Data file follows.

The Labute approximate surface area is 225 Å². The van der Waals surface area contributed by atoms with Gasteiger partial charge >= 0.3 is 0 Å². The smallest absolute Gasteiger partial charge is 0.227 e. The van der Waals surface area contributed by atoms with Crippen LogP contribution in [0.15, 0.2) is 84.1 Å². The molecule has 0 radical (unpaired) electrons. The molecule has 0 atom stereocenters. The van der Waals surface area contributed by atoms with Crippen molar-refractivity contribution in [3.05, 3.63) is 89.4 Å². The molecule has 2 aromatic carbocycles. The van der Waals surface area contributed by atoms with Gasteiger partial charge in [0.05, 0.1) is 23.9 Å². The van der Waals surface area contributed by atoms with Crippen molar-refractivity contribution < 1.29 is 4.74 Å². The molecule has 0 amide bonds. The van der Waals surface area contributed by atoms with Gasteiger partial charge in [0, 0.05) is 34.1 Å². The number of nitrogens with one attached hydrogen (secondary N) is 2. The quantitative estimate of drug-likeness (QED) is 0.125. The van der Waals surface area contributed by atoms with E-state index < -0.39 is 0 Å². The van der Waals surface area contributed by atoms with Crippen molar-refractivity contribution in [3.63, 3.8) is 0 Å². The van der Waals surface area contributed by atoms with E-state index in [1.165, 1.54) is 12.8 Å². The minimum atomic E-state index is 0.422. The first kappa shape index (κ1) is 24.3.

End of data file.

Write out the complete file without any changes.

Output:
The Labute approximate surface area is 225 Å². The van der Waals surface area contributed by atoms with Gasteiger partial charge >= 0.3 is 0 Å². The smallest absolute Gasteiger partial charge is 0.227 e. The van der Waals surface area contributed by atoms with Crippen LogP contribution in [0.15, 0.2) is 84.1 Å². The molecule has 0 radical (unpaired) electrons. The molecule has 0 atom stereocenters. The van der Waals surface area contributed by atoms with Crippen molar-refractivity contribution in [3.05, 3.63) is 89.4 Å². The molecule has 2 aromatic carbocycles. The van der Waals surface area contributed by atoms with Gasteiger partial charge in [0.05, 0.1) is 23.9 Å². The van der Waals surface area contributed by atoms with Crippen molar-refractivity contribution < 1.29 is 4.74 Å². The molecule has 0 amide bonds. The van der Waals surface area contributed by atoms with Gasteiger partial charge in [0, 0.05) is 34.1 Å². The number of nitrogens with one attached hydrogen (secondary N) is 2. The quantitative estimate of drug-likeness (QED) is 0.125. The van der Waals surface area contributed by atoms with E-state index < -0.39 is 0 Å². The van der Waals surface area contributed by atoms with Crippen molar-refractivity contribution in [3.63, 3.8) is 0 Å². The van der Waals surface area contributed by atoms with E-state index in [1.165, 1.54) is 12.8 Å². The minimum atomic E-state index is 0.422. The first kappa shape index (κ1) is 24.3.